Media, Movies and TV

Rambling about Crazy Heart, The Big Lebowski and T-Bone Burnett

I am not much of a country music fan, but there’s a soft place in my heart for the old Delta Blues based country music that no one does anymore. It probably comes from growing up in bluegrass and southern gospel music.

Last week, I watched the 2009 film Crazy Heart. I have no idea why I watched it because I don’t like much that the stars have made, and the DVD art looked like Big Lebowski 2: The Dude Does Country. Anyway, I popped the DVD into the player. Here’s what I thought.

Crazy Heart is the story of the traumatic wakeup call that life delivers to Bad Blake (Jeff Bridges). Blake is a country musician touring through New Mexico in a beat up pickup truck. He is a likable person who gets along with almost everyone he meets, but he is also a raging alcoholic. At fifty-seven, he comes to rock bottom and abandons his life of alcoholism, self-abuse and bitterness. After a kind of odd relationship with a single mother named Jean Craddock (Maggie Gyllenhaal) falls apart, he manages to sober up and get straight. He writes a song, “The Weary One” that his friend Tommy Sweet (Colin Ferrell) records, and the song gives Blake the success he has been chasing on his own.

This film is not for those with a weak constitution. There were quite a few moments that required the fast forward button. But the film featured a number of themes that I think are important. Rather than the typical Hollywood film with the happy ending, Blake does not wind up with the girl and no one can forgive him for his failings. He does not become the hero at the end. Instead, he just manages to reach a place of normalcy.

Bridges manages to get out of his own way and make Blake a very believable character. You feel for the guy, even when you think he is a disgusting slob. You cheer for him when he changes. He is redeemed not by his innate goodness but by a shock to the system so powerful that he realizes his own wretchedness and seeks help. The film emphasizes the weariness and inability of “going it alone” and the need to be a part of a community for change.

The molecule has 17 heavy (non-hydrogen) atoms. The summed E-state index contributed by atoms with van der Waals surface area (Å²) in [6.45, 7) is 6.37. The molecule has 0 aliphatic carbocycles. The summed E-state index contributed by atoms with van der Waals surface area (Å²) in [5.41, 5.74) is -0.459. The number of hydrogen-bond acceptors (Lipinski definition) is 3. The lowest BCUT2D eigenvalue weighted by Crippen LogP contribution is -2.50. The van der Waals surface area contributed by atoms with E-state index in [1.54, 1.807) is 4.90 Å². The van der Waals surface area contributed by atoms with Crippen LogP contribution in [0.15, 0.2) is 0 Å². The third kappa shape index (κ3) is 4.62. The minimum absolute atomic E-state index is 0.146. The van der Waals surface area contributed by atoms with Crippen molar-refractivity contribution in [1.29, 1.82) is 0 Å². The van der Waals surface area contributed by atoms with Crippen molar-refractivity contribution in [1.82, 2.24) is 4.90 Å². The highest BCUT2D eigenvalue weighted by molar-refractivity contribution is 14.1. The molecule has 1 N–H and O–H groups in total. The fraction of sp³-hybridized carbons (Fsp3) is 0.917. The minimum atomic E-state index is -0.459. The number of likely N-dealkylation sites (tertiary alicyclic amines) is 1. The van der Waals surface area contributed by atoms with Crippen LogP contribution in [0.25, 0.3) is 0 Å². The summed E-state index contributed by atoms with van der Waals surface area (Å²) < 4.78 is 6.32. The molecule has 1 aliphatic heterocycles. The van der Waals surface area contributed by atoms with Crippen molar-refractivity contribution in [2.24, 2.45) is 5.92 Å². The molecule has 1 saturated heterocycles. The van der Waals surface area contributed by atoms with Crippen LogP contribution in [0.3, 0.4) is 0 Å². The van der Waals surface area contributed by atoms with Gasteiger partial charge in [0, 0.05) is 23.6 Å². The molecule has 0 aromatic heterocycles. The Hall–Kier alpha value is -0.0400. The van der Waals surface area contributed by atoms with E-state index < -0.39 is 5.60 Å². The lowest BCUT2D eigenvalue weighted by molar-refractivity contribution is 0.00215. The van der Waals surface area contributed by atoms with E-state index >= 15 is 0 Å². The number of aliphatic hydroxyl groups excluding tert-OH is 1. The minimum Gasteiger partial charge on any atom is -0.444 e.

Bridges won an Academy Award for the role, and he deserved it.

But Bridges isn’t the star of the movie. The star is the music. Unless you are thoroughly revolted by most modern country music as I am, you don’t realize that there was once a time when country was not just pop music with a twang. The songs from the soundtrack are written by some serious musicians – men I respect like T-Bone Burnett. The theme song, “The Weary Kind” won an Academy Award as well. The song and soundtrack won two Grammys as well.

The music on Crazy Heart is simply good. There’s nothing complicated or trendy about it. It does not appeal to any niche market. It is just straight Blues-based country – the likes of which I haven’t heard in quite awhile. And the film is built around the music, with surprising performances by both Bridges and Ferrell, as well as an appearance from rising star Ryan Bingham who performs what Bad Blake would call “real country.”

The soundtrack is worth listening to, but if you can stomach some of the awkward fast-forwarding, you might also want to check out the film because it will make the soundtrack more meaningful.

This makes two albums that T-Bone Burnett was involved in that I have embraced despite my aversion to country music. (The other is Raising Sand by Alison Krauss and Robert Plant.) It is proof that all styles of music are 95% garbage, but the 5% is awesome when you find it.

TRIVIAL THOUGHT #1: For you Jeff Bridges fans, T-Bone also oversaw the music for Walk the Line and The Big Lebowski among a number of others.)

TRIVIAL THOUGHT #2: T-Bone played guitar for Bob Dylan in the 70’s as part of Bob Dylan’s Rolling Revue.


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